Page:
MORGANTOWN — “I am so grateful this is finally accomplished,” said Morgantown Mayor Bill Kawecki.
He and 10 others then took their golden scissors and cut the blue ribbon to the new bridge connecting the Deckers Creek Trail to Greenmont and South Park, near Kingwood Street.
“It was done with a great deal of consideration, and it’s going to be good for the community,” Kawecki said. “To see it finally happen and see it happen in such a positive manner — this is the bridge that we talked about, this is not a compromise. This is something that is exactly what we hoped it would be.”
The Division of Highways (DOH) and the City of Morgantown shared in the funding for the bridge, according to Richard Colebank, president and chief operating officer of Alpha Architect. Colebank said Alpha Architect has been under contract with the DOH for three years to make the bridge a reality.
Colebank said being a Mon County native made it more meaningful to him to be part of connecting different areas of the city through his company.
“Any time that my company has an opportunity to work to either connect the communities or further things here in town is very gratifying,” Colebank said. “These are [projects] that everybody likes, and hopefully it’ll serve the community well for decades.”
Ella Belling, executive director for the Mon River Trails Conservancy, said the bridge is a great way to connect more of the city and allow the neighborhood to have more access to businesses such as Phoenix Bakery.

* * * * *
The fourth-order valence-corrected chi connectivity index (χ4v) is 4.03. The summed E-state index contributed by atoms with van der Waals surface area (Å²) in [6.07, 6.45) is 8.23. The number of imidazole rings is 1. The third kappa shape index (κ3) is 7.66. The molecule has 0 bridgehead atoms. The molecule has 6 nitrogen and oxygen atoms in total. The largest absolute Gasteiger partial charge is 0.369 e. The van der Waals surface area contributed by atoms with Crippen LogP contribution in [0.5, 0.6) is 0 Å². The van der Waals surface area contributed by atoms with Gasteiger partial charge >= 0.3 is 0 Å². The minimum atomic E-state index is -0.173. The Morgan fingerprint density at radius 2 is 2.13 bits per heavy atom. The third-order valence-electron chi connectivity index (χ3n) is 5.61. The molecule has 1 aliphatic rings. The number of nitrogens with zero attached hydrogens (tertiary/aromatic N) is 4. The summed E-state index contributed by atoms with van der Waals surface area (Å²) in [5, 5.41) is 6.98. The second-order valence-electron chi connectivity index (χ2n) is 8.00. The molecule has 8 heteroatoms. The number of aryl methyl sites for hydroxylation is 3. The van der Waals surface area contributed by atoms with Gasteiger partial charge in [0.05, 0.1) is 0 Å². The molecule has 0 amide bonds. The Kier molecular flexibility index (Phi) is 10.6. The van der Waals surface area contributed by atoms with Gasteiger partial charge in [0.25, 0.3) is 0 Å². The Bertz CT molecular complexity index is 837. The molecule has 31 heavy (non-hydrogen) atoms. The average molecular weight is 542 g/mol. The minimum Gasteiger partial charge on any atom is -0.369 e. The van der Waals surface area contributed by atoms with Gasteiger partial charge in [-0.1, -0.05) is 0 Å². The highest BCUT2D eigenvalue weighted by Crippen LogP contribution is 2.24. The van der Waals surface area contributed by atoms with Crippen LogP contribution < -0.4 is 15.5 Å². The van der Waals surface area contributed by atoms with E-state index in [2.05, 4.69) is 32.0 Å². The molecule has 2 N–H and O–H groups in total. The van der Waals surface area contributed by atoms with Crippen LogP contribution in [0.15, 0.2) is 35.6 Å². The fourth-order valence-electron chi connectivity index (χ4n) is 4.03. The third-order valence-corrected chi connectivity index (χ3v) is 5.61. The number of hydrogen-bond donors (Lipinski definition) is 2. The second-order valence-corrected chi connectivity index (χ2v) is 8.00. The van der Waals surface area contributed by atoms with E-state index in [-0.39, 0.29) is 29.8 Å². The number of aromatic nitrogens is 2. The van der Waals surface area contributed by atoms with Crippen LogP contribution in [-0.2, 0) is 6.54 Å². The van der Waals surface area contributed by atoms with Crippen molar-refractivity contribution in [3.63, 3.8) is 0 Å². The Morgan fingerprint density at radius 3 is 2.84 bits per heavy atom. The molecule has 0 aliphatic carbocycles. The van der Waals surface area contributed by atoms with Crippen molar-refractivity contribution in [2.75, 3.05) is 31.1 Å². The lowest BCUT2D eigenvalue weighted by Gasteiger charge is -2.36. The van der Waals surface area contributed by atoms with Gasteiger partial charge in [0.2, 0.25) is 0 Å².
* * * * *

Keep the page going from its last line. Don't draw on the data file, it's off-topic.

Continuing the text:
“It’s going to serve as a neighborhood revitalization … we hope to see this spark some new energy in the neighborhood, as well as getting more people onto the rail-trail,” Belling said.
She said that it’s been two decades since the construction of the Deckers Creek Trail.
“It took a lot of leaders and a lot persistence and a lot of funding to make it happen, so we need to take the moment to celebrate it,” Belling said.
State Delegate Barbara Evans Fleischauer, D-Mon, said Morgantown City Council was “pivotal” in making the bridge possible and that the bridge is “much larger than the city in terms of benefits.”
“It’s one piece in the history. I don’t think we think about how this history is unique,” she said. “This trail totally changed the community.”